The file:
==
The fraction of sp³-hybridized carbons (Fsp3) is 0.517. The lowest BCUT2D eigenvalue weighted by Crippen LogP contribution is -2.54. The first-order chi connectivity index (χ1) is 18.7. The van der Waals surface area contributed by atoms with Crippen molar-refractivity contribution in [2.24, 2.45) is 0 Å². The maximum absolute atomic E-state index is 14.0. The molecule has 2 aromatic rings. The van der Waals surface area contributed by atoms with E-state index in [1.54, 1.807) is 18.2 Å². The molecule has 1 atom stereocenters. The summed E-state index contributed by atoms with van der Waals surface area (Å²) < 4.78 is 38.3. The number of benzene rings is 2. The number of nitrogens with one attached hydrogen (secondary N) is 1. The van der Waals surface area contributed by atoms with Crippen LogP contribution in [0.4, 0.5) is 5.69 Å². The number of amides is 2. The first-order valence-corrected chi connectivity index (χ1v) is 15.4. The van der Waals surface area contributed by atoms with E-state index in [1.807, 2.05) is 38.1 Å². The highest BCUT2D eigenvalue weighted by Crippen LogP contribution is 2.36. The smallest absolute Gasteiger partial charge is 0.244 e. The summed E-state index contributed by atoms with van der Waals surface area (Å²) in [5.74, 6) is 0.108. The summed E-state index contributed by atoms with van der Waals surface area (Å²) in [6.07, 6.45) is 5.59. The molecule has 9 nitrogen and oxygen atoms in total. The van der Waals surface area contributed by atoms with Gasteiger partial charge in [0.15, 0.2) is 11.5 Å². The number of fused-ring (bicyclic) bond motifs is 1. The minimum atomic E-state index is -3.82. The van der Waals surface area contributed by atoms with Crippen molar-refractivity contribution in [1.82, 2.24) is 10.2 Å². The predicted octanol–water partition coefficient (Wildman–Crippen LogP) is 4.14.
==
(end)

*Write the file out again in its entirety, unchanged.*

The fraction of sp³-hybridized carbons (Fsp3) is 0.517. The lowest BCUT2D eigenvalue weighted by Crippen LogP contribution is -2.54. The first-order chi connectivity index (χ1) is 18.7. The van der Waals surface area contributed by atoms with Crippen molar-refractivity contribution in [2.24, 2.45) is 0 Å². The maximum absolute atomic E-state index is 14.0. The molecule has 2 aromatic rings. The van der Waals surface area contributed by atoms with E-state index in [1.54, 1.807) is 18.2 Å². The molecule has 1 atom stereocenters. The summed E-state index contributed by atoms with van der Waals surface area (Å²) < 4.78 is 38.3. The number of benzene rings is 2. The number of nitrogens with one attached hydrogen (secondary N) is 1. The van der Waals surface area contributed by atoms with Crippen LogP contribution in [0.4, 0.5) is 5.69 Å². The number of amides is 2. The first-order valence-corrected chi connectivity index (χ1v) is 15.4. The van der Waals surface area contributed by atoms with E-state index in [1.807, 2.05) is 38.1 Å². The highest BCUT2D eigenvalue weighted by Crippen LogP contribution is 2.36. The smallest absolute Gasteiger partial charge is 0.244 e. The summed E-state index contributed by atoms with van der Waals surface area (Å²) in [5.74, 6) is 0.108. The summed E-state index contributed by atoms with van der Waals surface area (Å²) in [6.07, 6.45) is 5.59. The molecule has 9 nitrogen and oxygen atoms in total. The van der Waals surface area contributed by atoms with Gasteiger partial charge in [0.15, 0.2) is 11.5 Å². The number of fused-ring (bicyclic) bond motifs is 1. The minimum atomic E-state index is -3.82. The van der Waals surface area contributed by atoms with Crippen molar-refractivity contribution in [1.82, 2.24) is 10.2 Å². The predicted octanol–water partition coefficient (Wildman–Crippen LogP) is 4.14.